At the Grooming Parlour, there was Sandyman Chop Shop, a traditional, old school Barbershop, specialising in retro hairstyles and wet shaving and Apothecary 87, with their heavenly scented beard oils and firm moustache waxes.
GBTS presented a brand new competition this year called ‘Beauty and the Beard’, sponsored by Apothecary 87 and Ashanti Lou. Calls went out for beautiful babes and facial hair fanatics alike and they battled it out to be crowned King and Queen of Beauty and the Beard. Winners of this year’s competition took home some great prizes. Apothecary 87 gave The Beard a £100 goodie bag full of beardy treats and two pairs of incredible Ashanti Lou Shoes were given to the Beauty.
The compere of the GBTS, Paul Sweeney, is a YouTube hit and a fast-rising comedic superstar with a passion for ink. He has gigged all over the country and is quickly making a name for himself. His wildly imaginative style of musical comedy, combined with his own eclectic taste and unique sensibility, is in turn both entertaining, beguiling and infinitely charming.
There was live music from ‘The Brothers Unplugged Lounge’, a chill out area at the heart of the show where you could grab an ice cold Brothers cider and relax, whilst listening to some great tunes from a number of super-talented acoustic acts who played all weekend.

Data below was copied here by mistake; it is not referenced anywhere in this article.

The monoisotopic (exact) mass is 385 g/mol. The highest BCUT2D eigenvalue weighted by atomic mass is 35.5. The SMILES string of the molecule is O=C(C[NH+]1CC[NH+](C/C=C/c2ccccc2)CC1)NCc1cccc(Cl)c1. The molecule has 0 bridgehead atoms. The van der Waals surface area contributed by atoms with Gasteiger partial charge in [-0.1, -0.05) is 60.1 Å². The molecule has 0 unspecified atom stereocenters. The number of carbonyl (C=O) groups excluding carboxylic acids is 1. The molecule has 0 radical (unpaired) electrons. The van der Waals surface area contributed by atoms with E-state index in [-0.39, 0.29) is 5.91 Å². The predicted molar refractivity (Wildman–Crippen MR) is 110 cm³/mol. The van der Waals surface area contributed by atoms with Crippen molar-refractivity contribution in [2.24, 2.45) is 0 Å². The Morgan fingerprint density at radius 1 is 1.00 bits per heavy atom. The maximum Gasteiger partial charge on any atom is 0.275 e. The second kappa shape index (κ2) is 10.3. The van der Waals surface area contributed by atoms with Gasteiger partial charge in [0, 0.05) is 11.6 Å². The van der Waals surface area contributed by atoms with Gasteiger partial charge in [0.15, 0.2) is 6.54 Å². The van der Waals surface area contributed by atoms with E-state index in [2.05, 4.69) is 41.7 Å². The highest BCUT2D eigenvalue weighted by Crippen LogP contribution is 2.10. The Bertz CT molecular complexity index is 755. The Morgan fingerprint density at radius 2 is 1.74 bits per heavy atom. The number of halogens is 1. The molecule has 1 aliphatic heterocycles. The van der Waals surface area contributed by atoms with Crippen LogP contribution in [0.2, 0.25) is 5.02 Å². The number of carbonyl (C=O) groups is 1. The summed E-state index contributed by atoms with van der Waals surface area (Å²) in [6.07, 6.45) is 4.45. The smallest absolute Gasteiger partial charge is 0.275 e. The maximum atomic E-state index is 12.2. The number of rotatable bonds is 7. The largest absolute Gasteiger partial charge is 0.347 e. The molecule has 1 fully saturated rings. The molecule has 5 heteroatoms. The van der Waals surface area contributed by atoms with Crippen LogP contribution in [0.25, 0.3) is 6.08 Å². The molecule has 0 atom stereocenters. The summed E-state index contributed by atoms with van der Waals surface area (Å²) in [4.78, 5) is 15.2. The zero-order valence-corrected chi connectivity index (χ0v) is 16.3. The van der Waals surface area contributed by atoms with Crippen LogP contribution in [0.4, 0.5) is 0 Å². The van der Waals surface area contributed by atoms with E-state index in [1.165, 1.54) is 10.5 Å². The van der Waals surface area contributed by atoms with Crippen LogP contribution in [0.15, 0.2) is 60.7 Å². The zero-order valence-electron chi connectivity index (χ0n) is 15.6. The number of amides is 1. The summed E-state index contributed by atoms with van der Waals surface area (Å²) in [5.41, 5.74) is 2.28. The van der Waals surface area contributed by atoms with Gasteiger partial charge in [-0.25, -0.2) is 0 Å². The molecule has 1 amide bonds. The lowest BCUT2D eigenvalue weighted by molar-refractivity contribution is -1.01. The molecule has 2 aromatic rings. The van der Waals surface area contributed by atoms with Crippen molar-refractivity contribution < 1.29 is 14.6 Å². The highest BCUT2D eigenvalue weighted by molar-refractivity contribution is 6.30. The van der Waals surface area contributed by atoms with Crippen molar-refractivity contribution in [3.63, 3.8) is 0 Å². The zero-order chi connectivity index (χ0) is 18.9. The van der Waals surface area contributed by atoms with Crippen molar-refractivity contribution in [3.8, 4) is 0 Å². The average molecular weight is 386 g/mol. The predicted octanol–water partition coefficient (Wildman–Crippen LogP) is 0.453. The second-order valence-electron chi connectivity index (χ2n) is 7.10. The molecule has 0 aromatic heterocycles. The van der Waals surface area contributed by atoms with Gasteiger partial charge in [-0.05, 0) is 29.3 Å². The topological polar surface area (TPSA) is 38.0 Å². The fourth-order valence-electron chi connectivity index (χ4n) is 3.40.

Last but not least were the Skin Deep Magazine Cover Girl signings. Gemma Kahlua was at the show all weekend to sign copies of Skin Deep magazine (issue 251), signed by Gemma at the information stand.
The weekend was rounded off by the thrilling Saturday night party and the after show chill party on the Sunday in the on-site pub, The Bar & Kitchen at Ally Pally.
Great Weekend…Great Show!
The famous Ally Pally – the people’s palace.
Alexandra Palace opened in 1873 on Queen Victoria’s 54th birthday with a grand celebration of fireworks, concerts and recitals. However, tragedy struck only sixteen days later when a fire broke out there. The new Alexandra Palace was opened to the public in 1875. It housed a Henry Willis organ, which was one of the largest in Europe at the time.
In 1888, Dr Barton built his airship in the grounds of Alexandra Park and Queen Mary came along to the palace to inspect the arrangements.
In 1936, following the introduction of the 1900 Alexandra Park and Palace (Public Purposes) Act, Alexandra Palace was made free to the public for the first time.
During the WWI Years (1914), the palace was requisitioned by the Government to be used first as a Belgian refugee camp and later as a German and Austrian internment camp for the duration of WWI.
In 1930, E. M Stevens, a French BBC broadcaster, spoke from the palace and on 2nd November 1936, Alexandra Palace became the birthplace of the BBC. The world’s first, regular high-definition public television broadcast took place from the BBC studios there.
Then, in 1980, for the second time, the palace suffered another fire and large parts of the building were destroyed. After much restoration work, it re-opened in 1988. By 1996, the palace was recognised as a building of special architectural and historic interest and it is now a Grade II listed building. Today, the palace still enjoys a lively and useful function and hosts events, concerts and exhibitions.
It is still the people’s palace.